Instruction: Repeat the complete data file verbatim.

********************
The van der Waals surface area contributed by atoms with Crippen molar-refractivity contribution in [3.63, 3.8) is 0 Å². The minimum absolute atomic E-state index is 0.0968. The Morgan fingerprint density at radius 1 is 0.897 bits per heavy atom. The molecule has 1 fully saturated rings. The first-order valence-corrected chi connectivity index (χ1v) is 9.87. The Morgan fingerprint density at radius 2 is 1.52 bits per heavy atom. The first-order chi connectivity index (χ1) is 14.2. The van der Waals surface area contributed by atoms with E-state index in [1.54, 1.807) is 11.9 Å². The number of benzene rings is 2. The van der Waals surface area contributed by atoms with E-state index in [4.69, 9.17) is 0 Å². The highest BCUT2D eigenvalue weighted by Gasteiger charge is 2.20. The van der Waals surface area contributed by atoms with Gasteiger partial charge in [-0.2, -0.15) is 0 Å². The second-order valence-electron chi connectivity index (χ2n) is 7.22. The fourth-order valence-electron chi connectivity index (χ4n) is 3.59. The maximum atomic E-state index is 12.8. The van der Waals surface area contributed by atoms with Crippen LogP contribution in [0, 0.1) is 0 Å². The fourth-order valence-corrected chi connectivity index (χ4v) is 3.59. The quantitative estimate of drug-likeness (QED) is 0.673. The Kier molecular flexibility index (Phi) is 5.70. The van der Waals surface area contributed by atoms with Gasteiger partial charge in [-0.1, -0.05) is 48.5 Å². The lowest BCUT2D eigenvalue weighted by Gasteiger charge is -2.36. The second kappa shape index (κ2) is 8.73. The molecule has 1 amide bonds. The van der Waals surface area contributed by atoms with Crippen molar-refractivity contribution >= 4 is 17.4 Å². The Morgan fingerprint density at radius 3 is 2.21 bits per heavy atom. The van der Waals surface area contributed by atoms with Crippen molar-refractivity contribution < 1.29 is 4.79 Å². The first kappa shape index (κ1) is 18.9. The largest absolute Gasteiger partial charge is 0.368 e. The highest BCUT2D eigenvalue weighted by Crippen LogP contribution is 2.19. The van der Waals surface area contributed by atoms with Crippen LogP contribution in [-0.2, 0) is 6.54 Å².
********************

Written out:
The van der Waals surface area contributed by atoms with Crippen molar-refractivity contribution in [3.63, 3.8) is 0 Å². The minimum absolute atomic E-state index is 0.0968. The Morgan fingerprint density at radius 1 is 0.897 bits per heavy atom. The molecule has 1 fully saturated rings. The first-order valence-corrected chi connectivity index (χ1v) is 9.87. The Morgan fingerprint density at radius 2 is 1.52 bits per heavy atom. The first-order chi connectivity index (χ1) is 14.2. The van der Waals surface area contributed by atoms with E-state index in [1.54, 1.807) is 11.9 Å². The number of benzene rings is 2. The van der Waals surface area contributed by atoms with E-state index in [4.69, 9.17) is 0 Å². The highest BCUT2D eigenvalue weighted by Gasteiger charge is 2.20. The van der Waals surface area contributed by atoms with Gasteiger partial charge in [-0.2, -0.15) is 0 Å². The second-order valence-electron chi connectivity index (χ2n) is 7.22. The fourth-order valence-electron chi connectivity index (χ4n) is 3.59. The maximum atomic E-state index is 12.8. The van der Waals surface area contributed by atoms with Crippen LogP contribution in [0, 0.1) is 0 Å². The fourth-order valence-corrected chi connectivity index (χ4v) is 3.59. The quantitative estimate of drug-likeness (QED) is 0.673. The Kier molecular flexibility index (Phi) is 5.70. The van der Waals surface area contributed by atoms with Gasteiger partial charge in [-0.1, -0.05) is 48.5 Å². The lowest BCUT2D eigenvalue weighted by Gasteiger charge is -2.36. The second kappa shape index (κ2) is 8.73. The molecule has 1 amide bonds. The van der Waals surface area contributed by atoms with Crippen molar-refractivity contribution >= 4 is 17.4 Å². The Morgan fingerprint density at radius 3 is 2.21 bits per heavy atom. The van der Waals surface area contributed by atoms with Crippen molar-refractivity contribution < 1.29 is 4.79 Å². The first kappa shape index (κ1) is 18.9. The largest absolute Gasteiger partial charge is 0.368 e. The highest BCUT2D eigenvalue weighted by Crippen LogP contribution is 2.19. The van der Waals surface area contributed by atoms with Crippen LogP contribution in [-0.2, 0) is 6.54 Å².